The historical roots of India’s service-led development: a sectoral analysis of Anglo-Indian productivity differences, 1870–2000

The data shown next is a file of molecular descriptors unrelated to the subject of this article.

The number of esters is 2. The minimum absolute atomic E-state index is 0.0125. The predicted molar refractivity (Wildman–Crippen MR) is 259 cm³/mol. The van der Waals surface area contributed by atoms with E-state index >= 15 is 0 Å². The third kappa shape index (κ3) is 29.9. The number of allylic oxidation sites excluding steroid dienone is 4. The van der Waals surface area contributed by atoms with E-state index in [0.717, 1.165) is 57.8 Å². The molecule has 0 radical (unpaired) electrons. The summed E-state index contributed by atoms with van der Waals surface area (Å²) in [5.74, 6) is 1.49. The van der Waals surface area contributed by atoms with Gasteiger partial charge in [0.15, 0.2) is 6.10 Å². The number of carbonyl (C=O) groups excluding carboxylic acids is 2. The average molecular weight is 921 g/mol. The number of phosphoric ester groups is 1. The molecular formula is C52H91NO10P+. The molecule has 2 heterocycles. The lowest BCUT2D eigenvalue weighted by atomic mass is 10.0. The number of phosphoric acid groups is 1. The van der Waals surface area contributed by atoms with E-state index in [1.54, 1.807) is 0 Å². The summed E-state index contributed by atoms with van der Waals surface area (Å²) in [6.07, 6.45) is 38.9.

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India fell further behind the UK in terms of GDP per capita and overall labour productivity between the 1870s and the 1970s, but has been catching-up since. This paper offers a sectoral analysis of these trends. Comparative India/UK labour productivity in agriculture has declined continuously, and agriculture still accounts for around two-thirds of employment in India. Agriculture thus played a key role in India’s falling behind and has subsequently slowed down the process of catching up. Although there have been substantial fluctuations in comparative India/UK labour productivity in industry, this sector has exhibited no long run trend. The only sector to exhibit an upward trend in comparative India/UK labour productivity is services. India’s recent emergence as a dynamic service-led economy thus appears to have long historical roots. Although India has been characterised by relatively low levels of physical and human capital formation overall, its education provision has historically been unusually skewed towards secondary and tertiary levels. This has provided a limited supply of high productivity workers who have been employed predominantly in services.